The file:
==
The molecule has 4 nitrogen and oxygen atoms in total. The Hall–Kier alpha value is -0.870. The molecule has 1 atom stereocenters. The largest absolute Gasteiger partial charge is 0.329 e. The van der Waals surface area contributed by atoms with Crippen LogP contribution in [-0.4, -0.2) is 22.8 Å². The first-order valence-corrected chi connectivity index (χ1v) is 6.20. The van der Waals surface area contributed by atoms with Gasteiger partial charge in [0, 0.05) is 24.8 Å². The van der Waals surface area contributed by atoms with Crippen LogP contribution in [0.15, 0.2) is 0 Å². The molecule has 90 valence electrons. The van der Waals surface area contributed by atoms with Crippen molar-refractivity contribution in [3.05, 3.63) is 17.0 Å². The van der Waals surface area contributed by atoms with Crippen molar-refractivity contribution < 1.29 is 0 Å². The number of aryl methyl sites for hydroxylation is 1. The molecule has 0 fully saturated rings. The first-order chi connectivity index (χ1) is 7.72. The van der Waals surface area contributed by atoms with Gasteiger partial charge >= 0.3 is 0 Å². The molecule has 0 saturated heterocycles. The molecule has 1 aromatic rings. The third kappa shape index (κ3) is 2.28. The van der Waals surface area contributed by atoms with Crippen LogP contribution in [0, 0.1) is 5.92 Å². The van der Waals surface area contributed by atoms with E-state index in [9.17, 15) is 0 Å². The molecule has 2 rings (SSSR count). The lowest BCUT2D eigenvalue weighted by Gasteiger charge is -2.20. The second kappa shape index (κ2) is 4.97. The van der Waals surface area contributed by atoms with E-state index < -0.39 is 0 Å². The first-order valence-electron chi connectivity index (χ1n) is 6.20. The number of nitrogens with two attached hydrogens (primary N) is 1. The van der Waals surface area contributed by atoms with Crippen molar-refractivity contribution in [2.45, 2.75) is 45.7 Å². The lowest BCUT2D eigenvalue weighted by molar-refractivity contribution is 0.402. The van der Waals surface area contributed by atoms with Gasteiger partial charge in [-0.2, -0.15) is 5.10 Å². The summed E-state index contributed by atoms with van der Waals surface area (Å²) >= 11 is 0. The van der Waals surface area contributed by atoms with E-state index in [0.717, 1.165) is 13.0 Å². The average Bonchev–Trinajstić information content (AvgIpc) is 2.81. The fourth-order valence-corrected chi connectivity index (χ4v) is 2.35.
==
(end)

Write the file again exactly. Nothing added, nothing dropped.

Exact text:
The molecule has 4 nitrogen and oxygen atoms in total. The Hall–Kier alpha value is -0.870. The molecule has 1 atom stereocenters. The largest absolute Gasteiger partial charge is 0.329 e. The van der Waals surface area contributed by atoms with Crippen LogP contribution in [-0.4, -0.2) is 22.8 Å². The first-order valence-corrected chi connectivity index (χ1v) is 6.20. The van der Waals surface area contributed by atoms with Gasteiger partial charge in [0, 0.05) is 24.8 Å². The van der Waals surface area contributed by atoms with Crippen LogP contribution in [0.15, 0.2) is 0 Å². The molecule has 90 valence electrons. The van der Waals surface area contributed by atoms with Crippen molar-refractivity contribution in [3.05, 3.63) is 17.0 Å². The van der Waals surface area contributed by atoms with Crippen molar-refractivity contribution < 1.29 is 0 Å². The number of aryl methyl sites for hydroxylation is 1. The molecule has 0 fully saturated rings. The first-order chi connectivity index (χ1) is 7.72. The van der Waals surface area contributed by atoms with Gasteiger partial charge >= 0.3 is 0 Å². The molecule has 0 saturated heterocycles. The molecule has 1 aromatic rings. The third kappa shape index (κ3) is 2.28. The van der Waals surface area contributed by atoms with Crippen LogP contribution in [0, 0.1) is 5.92 Å². The van der Waals surface area contributed by atoms with E-state index in [9.17, 15) is 0 Å². The molecule has 2 rings (SSSR count). The lowest BCUT2D eigenvalue weighted by Gasteiger charge is -2.20. The second kappa shape index (κ2) is 4.97. The van der Waals surface area contributed by atoms with E-state index < -0.39 is 0 Å². The first-order valence-electron chi connectivity index (χ1n) is 6.20. The number of nitrogens with two attached hydrogens (primary N) is 1. The van der Waals surface area contributed by atoms with Crippen molar-refractivity contribution in [2.45, 2.75) is 45.7 Å². The lowest BCUT2D eigenvalue weighted by molar-refractivity contribution is 0.402. The van der Waals surface area contributed by atoms with Gasteiger partial charge in [-0.2, -0.15) is 5.10 Å². The summed E-state index contributed by atoms with van der Waals surface area (Å²) >= 11 is 0. The van der Waals surface area contributed by atoms with E-state index in [0.717, 1.165) is 13.0 Å². The average Bonchev–Trinajstić information content (AvgIpc) is 2.81. The fourth-order valence-corrected chi connectivity index (χ4v) is 2.35.